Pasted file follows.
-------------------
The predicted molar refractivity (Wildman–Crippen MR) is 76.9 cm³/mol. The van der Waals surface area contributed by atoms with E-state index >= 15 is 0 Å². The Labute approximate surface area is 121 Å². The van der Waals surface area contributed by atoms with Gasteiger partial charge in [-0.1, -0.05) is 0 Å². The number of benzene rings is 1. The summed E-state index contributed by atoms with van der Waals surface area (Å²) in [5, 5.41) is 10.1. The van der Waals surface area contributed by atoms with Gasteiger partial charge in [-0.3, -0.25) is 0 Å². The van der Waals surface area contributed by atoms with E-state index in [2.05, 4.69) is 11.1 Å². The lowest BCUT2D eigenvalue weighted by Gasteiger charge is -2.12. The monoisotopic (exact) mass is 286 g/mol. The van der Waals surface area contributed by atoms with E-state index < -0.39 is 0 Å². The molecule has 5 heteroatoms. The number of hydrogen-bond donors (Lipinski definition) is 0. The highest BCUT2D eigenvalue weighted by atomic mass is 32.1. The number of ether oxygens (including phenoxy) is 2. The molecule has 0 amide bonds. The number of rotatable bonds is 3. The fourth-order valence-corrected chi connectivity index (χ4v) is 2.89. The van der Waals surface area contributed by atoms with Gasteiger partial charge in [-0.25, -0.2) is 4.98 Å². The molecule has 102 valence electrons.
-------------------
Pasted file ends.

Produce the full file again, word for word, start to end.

The predicted molar refractivity (Wildman–Crippen MR) is 76.9 cm³/mol. The van der Waals surface area contributed by atoms with E-state index >= 15 is 0 Å². The Labute approximate surface area is 121 Å². The van der Waals surface area contributed by atoms with Gasteiger partial charge in [-0.1, -0.05) is 0 Å². The number of benzene rings is 1. The summed E-state index contributed by atoms with van der Waals surface area (Å²) in [5, 5.41) is 10.1. The van der Waals surface area contributed by atoms with Gasteiger partial charge in [-0.3, -0.25) is 0 Å². The van der Waals surface area contributed by atoms with E-state index in [2.05, 4.69) is 11.1 Å². The lowest BCUT2D eigenvalue weighted by Gasteiger charge is -2.12. The monoisotopic (exact) mass is 286 g/mol. The van der Waals surface area contributed by atoms with E-state index < -0.39 is 0 Å². The molecule has 5 heteroatoms. The number of hydrogen-bond donors (Lipinski definition) is 0. The highest BCUT2D eigenvalue weighted by atomic mass is 32.1. The number of ether oxygens (including phenoxy) is 2. The molecule has 0 amide bonds. The number of rotatable bonds is 3. The fourth-order valence-corrected chi connectivity index (χ4v) is 2.89. The van der Waals surface area contributed by atoms with Gasteiger partial charge in [-0.25, -0.2) is 4.98 Å². The molecule has 102 valence electrons.